How to master the Italian particles CI and NE
Have you learned Italian for a while? Then, I am sure you have been faced with the quirky usage of the Italian particles CI and NE (aka particelle pronominali in Italian).
And have been wondering dozens of times how to use ci and how to use ng ne.
Maybe you have also decided to neglect their use, thinking using ci e ne is not essential when speaking Italian Italian. Instead, it is. Italians throw in ci and ne in conversations all the time because it helps them be more concise and convey a message faster. That’s why mastering these two little words will take your Italian very far, other than making your Italian sounds ten times more natural when you use them. Guarantee.
Let’s break down this topic in simplified bites for you.
💡 Smart tip
To master the Italian pronouns ci and ne, you’d better learn the recurring combinations of verbs and pronouns in which they appear. For instance: ne often appears with parlare, and ci often appears in combination with pensare and credere. This will save you a lot of time and headaches 🙂
WHAT DOES THE PARTICLE “NE” MEAN?
WHEN “NE” MEANS ABOUT IT/THEM
Ne is nothing else than a pronoun. It replacing chunks of sentences introduced by di.
As previously mentioned, the best way to learn the correct usage of ci and ne is the context, or in combination with a verb. The best way to use correctly ne is to memorize the verbs that use ne as a pronoun. The most common verbs are using the pronoun ne are
- parlare di – to speak about
- essere sicuro di – to be sure about
- avere bisogno di – to need
- avere nostalgia di – to feel nostalgic
What do all these verbs have in common? They are followed by the preposition “di”.
In other words, we can say that…
The “particle NE” replaces the combination of di+ something (complemento di specificazione, in Italian) when you don’t want to repeat something that has already been mentioned.
- Che pensi di Maria? – What do you think about Maria?
- Che ne pensi? – What do you think about her?
- Noi parliamo di politica– We talk about politics
- Ne parliamo – We talk about it
- Hai bisogno di una macchina per andare a lavoro? – Do you need a car to go to work?
- No, non ne ho bisogno – No, I am not in need of it
- Sei sicuro di quello che hai detto? – Are you sure about what you said?
- Sì, ne sono sicuro – Yes, I am sure about it
In a nutshell, the Italian pronoun/particle NE means (and replace) of it/of them or about it/them.
WHEN “NE” MEANS SOME
There is a second usage of the pronoun “NE”, and it occurs when ne indicates quantities and amounts and it means some of something previously mentioned.
- Vuoi del formaggio? – Do you want some cheese?
- Si ne voglio – I want some of it
- Vuoi un pezzo di torta? – Do you a picee of cake?
- No, ne voglio due! – I want two of them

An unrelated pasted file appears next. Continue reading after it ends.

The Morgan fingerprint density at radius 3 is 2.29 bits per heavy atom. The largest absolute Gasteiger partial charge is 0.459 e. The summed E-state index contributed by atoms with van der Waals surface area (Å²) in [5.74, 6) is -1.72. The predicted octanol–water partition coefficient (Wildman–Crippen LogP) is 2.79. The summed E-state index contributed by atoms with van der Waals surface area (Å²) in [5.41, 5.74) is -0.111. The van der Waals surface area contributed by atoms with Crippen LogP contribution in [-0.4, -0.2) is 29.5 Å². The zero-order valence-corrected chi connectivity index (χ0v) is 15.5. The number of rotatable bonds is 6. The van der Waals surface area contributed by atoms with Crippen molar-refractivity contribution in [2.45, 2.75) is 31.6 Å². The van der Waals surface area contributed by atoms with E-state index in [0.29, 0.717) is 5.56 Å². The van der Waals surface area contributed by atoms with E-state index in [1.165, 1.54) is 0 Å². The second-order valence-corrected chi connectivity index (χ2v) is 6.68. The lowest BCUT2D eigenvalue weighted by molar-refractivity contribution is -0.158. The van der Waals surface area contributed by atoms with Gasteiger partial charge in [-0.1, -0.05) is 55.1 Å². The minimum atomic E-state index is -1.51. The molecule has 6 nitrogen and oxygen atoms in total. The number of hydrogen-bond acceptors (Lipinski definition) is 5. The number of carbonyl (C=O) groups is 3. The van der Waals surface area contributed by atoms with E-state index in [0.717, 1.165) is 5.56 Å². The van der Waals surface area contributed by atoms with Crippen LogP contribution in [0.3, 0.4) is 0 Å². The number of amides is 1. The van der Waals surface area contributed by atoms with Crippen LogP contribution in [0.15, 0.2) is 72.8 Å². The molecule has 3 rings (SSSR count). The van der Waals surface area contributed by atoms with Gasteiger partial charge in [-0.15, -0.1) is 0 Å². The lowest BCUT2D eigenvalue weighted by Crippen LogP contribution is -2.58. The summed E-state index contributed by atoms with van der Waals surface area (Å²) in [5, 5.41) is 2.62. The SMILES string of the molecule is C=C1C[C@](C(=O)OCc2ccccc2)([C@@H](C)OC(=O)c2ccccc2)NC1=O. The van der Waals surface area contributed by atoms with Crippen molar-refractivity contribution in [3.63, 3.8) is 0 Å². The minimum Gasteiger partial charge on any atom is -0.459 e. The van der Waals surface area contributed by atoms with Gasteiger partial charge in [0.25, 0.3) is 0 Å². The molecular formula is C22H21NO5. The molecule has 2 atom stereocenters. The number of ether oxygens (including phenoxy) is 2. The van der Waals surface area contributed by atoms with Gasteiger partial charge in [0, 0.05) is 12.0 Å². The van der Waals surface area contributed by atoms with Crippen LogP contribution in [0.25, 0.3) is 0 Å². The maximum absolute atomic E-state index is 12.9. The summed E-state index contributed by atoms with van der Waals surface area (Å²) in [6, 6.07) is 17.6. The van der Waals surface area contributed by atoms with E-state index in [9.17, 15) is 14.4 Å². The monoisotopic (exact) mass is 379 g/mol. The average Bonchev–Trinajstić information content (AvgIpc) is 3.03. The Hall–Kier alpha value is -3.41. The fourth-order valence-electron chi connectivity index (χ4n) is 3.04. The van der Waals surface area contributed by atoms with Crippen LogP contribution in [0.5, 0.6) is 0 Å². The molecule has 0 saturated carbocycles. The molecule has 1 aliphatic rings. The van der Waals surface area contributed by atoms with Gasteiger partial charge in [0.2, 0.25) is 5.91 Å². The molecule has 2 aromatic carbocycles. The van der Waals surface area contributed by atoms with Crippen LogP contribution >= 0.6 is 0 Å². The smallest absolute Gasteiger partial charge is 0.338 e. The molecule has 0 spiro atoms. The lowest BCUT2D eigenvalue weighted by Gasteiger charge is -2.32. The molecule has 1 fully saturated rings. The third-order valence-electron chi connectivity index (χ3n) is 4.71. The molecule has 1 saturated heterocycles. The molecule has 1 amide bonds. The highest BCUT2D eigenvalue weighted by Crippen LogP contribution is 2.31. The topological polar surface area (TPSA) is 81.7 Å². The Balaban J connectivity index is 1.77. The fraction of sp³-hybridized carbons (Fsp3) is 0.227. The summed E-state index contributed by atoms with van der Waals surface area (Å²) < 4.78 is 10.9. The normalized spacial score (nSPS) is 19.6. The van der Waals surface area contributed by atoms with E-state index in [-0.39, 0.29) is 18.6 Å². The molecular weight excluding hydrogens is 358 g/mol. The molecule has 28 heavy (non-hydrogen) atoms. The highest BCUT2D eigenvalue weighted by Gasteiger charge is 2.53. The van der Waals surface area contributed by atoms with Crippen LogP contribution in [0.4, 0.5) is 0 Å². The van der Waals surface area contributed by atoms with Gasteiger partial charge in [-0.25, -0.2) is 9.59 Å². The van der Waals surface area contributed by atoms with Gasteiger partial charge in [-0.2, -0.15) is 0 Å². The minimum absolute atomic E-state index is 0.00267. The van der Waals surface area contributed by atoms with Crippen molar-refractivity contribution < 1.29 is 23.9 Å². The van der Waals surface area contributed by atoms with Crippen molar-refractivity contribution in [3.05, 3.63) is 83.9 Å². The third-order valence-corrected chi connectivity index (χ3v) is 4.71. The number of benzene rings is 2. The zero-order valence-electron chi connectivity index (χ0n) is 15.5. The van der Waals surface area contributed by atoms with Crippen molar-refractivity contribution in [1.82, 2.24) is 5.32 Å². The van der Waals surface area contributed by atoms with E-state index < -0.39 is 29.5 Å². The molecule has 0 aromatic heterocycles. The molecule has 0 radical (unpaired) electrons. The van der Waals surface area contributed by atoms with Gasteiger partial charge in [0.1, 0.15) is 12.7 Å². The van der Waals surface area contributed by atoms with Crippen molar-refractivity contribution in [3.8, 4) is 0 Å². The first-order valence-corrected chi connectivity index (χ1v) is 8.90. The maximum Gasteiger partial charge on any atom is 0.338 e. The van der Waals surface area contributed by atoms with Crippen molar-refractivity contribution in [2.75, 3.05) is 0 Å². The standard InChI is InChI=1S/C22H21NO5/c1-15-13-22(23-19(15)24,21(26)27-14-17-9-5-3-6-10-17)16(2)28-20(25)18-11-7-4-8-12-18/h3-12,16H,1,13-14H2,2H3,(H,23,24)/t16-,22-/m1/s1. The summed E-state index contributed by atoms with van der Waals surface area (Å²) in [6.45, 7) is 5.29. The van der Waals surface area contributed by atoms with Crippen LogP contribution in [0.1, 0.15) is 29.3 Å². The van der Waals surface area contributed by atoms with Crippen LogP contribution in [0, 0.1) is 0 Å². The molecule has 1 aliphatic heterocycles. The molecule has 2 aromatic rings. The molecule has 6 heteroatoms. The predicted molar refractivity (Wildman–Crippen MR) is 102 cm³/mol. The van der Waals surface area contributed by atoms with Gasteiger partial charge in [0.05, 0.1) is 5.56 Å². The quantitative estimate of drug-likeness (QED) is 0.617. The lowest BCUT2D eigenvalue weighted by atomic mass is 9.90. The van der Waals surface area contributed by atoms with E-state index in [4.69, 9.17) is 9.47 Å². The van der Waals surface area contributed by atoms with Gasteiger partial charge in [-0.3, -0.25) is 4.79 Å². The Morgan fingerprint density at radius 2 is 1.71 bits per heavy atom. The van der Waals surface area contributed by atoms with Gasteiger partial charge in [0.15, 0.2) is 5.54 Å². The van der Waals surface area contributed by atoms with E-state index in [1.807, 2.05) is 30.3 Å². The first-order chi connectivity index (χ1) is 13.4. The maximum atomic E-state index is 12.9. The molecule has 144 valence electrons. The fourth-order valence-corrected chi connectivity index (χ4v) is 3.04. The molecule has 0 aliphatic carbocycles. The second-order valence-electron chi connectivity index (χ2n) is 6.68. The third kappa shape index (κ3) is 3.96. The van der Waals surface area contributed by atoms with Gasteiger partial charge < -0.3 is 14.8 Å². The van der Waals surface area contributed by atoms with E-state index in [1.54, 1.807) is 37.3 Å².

In short, in this case “ne” indicates some of something else (some of it or some of them)
How “ce ne sono” is different from “ci sono“?
- ci sono means there are
- ce ne sono means there are some of them
You are using ce ne sono in Italian, to refer to something that has already been mentioned. Usually, these sentences is used as a reply to a questions starting with Quanti/e?
- Quante finestre ci sono in questa stanza? – How many windows there are in this room?
- Ce ne sono tre. – There are (3 of them)
WHAT’S THE POSITION OF “NE” IN A SENTENCES?
NE usually comes before the verb (ne parlo = I speak about it), except when the verb is an imperative (order) or an infinite.
When ne it comes with an infinitive, the final -e of the verb is dropped.
- Voglio parlarne – I want to talk about it
- Parlane! – Talk about it! (imperative)
Note also that, when joined to ne, mi becomes me, ti becomes te, ci becomes ce, vi becomes ve and gli and le becomes glie.
- me ne vado! – I am leaving!
WHAT DOES THE PARTICLE “CI” MEAN?
WHEN “CI” MEANS ABOUT IT
The use of the “particella ci” is similar to the use of ne, but CI is required with the verbs followed by prepositions a, in, su, con (while ne would replace the prepositions di)
The most common verbs using the particle CI are:
- pensare a – to think about
- credere in/a – to believe in
- contare su – to count on
- andare a/in – to go to
- riuscire a – to manage
- fare caso a – to notice
We use the pronoun ci to replace something that has already been mentioned in the conversation.
- Pensi a Maria? – Are you thinking about Maria?
- Ci penso – I think about her
- Credi in Dio? – Do you believe in God?
- Ci credo – Yes, I believe in him
- Conti su di me? – Are you counting on me?
- Sì, ci conto – Yes, I count on you
WHEN “CI” REPLACES “there”
Ci is also used with the meaning of “there”.
- Sei stato a Londra? – Have you been to London?
- Sì, ci sono stato – Yes, I have been there
As you can see in the above example, ci is replacing Londra in the sentence.
Italian use ci to replace the name of place that has already been mentioned
- Vai a Milano ogni venerdì? – Are you coming to Milan every Friday?
- Sì, ci vado – Yes, I go there
E adesso? Use it or lose it! Leave a comment and try use in or two sentences the pronouns ci and ne.